Ivanhoe (Aug. 27, 2014) Now a new approach to rejection of donor organs could change the way doctors predict transplant rejection…without expensive, invasive procedures. Video provided by Ivanhoe
Powered by NewsLook.com
Better Braces That Vibrate

Better Braces That Vibrate

Ivanhoe (Aug. 27, 2014) The length of time you have to keep your braces on could be cut in half thanks to a new device that speeds up the process. Video provided by Ivanhoe
Powered by NewsLook.com
Smartphone App Tracks Your Heart Rate

Smartphone App Tracks Your Heart Rate

Ivanhoe (Aug. 27, 2014) A new app that can track your heart rate 24/7 is available for download in your app store and its convenience could save your life. Video provided by Ivanhoe
Powered by NewsLook.com
Stroke in Young Adults

Stroke in Young Adults

Ivanhoe (Aug. 27, 2014) A stroke can happen at any time and affect anyone regardless of age. This mother chose to give her son independence and continue to live a normal life after he had a stroke at 18 years old. Video provided by Ivanhoe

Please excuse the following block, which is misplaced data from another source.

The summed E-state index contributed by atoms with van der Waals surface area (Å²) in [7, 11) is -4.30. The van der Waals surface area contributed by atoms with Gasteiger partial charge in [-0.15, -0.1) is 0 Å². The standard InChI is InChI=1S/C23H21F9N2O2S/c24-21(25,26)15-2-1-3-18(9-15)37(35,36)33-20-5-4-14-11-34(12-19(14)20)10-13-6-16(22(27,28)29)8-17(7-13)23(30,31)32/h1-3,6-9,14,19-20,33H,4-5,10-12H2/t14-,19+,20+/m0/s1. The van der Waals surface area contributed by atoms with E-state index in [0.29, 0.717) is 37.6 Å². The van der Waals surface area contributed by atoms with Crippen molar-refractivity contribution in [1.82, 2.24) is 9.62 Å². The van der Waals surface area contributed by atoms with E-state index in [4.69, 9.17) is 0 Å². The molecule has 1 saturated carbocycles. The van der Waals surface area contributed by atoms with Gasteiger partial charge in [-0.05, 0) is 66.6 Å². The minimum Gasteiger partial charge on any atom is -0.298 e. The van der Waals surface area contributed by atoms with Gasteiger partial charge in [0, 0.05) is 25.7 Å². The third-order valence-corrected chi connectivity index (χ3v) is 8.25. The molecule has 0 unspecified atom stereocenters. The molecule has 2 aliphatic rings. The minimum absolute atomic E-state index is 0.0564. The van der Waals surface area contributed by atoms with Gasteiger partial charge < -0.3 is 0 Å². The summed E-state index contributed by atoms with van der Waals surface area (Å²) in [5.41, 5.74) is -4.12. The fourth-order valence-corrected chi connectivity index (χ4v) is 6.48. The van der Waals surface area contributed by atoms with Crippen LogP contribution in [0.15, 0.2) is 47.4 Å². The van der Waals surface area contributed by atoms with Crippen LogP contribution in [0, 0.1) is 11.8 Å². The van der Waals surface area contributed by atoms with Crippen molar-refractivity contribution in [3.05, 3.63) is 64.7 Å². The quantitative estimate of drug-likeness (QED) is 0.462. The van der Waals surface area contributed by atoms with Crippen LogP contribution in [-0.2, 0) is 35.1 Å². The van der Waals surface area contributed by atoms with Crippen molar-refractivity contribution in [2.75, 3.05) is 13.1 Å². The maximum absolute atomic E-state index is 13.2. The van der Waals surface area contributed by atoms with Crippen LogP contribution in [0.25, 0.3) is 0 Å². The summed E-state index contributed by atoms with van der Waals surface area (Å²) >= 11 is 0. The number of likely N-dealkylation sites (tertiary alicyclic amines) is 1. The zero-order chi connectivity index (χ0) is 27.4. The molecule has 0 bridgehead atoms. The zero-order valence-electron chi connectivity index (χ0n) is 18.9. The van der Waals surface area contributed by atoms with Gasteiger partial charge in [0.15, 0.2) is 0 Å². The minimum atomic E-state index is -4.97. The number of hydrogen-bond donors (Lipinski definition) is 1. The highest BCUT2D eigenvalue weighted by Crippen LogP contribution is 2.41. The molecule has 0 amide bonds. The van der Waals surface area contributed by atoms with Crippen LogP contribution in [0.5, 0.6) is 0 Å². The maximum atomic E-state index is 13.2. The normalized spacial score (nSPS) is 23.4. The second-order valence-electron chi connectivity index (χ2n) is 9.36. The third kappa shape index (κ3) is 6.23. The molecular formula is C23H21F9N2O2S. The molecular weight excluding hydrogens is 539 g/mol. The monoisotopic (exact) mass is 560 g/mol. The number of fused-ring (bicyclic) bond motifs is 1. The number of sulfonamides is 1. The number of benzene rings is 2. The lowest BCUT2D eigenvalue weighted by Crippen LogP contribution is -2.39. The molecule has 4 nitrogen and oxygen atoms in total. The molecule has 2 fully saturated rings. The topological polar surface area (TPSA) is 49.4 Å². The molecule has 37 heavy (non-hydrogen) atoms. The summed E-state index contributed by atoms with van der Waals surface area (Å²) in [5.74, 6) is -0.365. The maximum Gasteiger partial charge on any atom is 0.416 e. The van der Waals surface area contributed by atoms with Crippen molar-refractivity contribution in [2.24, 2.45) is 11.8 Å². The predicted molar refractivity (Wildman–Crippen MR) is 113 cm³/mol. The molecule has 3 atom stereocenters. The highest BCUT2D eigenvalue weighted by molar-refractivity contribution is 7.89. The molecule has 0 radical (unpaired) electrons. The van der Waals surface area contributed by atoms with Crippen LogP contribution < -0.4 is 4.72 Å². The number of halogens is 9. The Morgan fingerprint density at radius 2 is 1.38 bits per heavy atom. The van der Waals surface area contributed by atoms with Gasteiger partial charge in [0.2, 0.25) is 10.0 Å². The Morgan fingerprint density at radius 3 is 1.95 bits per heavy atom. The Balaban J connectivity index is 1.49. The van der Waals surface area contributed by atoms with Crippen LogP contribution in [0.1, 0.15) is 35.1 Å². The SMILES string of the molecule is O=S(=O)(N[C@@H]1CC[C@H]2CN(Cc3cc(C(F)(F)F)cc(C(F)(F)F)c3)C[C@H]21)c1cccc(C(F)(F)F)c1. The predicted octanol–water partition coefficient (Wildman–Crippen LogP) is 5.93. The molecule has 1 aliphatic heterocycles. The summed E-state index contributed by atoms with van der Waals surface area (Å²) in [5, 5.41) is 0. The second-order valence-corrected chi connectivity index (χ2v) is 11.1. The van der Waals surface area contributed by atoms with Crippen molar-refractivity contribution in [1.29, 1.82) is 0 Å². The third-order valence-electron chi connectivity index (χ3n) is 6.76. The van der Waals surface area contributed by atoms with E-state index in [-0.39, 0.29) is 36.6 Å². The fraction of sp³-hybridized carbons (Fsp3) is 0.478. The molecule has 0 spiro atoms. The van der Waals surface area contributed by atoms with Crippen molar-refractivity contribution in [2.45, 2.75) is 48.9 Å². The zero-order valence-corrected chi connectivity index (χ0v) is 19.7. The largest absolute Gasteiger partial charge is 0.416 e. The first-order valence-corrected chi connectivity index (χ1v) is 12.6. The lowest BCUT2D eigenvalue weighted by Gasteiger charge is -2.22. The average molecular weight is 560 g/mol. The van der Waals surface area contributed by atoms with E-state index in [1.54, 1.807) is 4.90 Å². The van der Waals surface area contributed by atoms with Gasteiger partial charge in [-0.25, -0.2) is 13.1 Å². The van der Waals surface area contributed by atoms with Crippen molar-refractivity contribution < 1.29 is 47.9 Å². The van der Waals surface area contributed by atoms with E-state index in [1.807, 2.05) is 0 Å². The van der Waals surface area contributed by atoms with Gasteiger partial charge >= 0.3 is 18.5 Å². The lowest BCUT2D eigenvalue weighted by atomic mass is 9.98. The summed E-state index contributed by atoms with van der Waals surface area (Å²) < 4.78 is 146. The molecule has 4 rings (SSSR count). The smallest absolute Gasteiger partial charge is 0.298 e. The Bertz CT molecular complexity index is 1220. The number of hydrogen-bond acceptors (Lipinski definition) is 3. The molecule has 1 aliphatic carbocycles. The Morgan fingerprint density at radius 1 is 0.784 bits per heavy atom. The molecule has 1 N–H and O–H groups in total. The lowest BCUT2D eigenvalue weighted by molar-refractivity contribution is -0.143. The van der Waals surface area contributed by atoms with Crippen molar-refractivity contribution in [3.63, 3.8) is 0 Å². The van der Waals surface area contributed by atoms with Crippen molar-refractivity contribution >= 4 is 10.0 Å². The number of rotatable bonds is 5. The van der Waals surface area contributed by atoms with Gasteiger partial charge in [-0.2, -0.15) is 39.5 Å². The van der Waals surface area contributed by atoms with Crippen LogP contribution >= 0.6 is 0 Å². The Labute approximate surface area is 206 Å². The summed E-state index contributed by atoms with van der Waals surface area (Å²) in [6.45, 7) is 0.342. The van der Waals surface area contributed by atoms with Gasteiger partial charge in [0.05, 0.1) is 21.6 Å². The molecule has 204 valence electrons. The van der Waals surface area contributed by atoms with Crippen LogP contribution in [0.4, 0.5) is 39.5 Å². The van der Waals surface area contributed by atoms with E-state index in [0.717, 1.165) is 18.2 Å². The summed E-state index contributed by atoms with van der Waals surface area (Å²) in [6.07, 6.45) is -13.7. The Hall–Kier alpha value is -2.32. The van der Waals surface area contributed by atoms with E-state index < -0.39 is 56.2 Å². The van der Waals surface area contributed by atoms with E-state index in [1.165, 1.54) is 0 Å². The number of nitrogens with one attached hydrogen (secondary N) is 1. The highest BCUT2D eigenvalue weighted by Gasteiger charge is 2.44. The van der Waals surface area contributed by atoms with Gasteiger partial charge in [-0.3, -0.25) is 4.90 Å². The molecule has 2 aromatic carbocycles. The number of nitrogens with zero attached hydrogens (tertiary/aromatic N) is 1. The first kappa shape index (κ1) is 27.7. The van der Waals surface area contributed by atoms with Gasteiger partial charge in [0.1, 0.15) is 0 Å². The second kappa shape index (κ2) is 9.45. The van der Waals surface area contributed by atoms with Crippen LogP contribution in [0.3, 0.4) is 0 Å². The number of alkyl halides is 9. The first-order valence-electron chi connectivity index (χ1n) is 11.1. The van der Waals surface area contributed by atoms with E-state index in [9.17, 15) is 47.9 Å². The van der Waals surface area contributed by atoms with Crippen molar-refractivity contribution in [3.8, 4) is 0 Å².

Powered by NewsLook.com

Search ScienceDaily

Number of stories in archives: 140,361

Find with keyword(s):
Enter a keyword or phrase to search ScienceDaily for related topics and research stories.

Save/Print:
Share:

Breaking News:
from the past week

In Other News

... from NewsDaily.com

Science News

Health News

Environment News

Technology News



Save/Print:
Share:

Free Subscriptions


Get the latest science news with ScienceDaily's free email newsletters, updated daily and weekly. Or view hourly updated newsfeeds in your RSS reader:

Get Social & Mobile


Keep up to date with the latest news from ScienceDaily via social networks and mobile apps:

Have Feedback?


Tell us what you think of ScienceDaily -- we welcome both positive and negative comments. Have any problems using the site? Questions?
Mobile: iPhone Android Web
Follow: Facebook Twitter Google+
Subscribe: RSS Feeds Email Newsletters
Latest Headlines Health & Medicine Mind & Brain Space & Time Matter & Energy Computers & Math Plants & Animals Earth & Climate Fossils & Ruins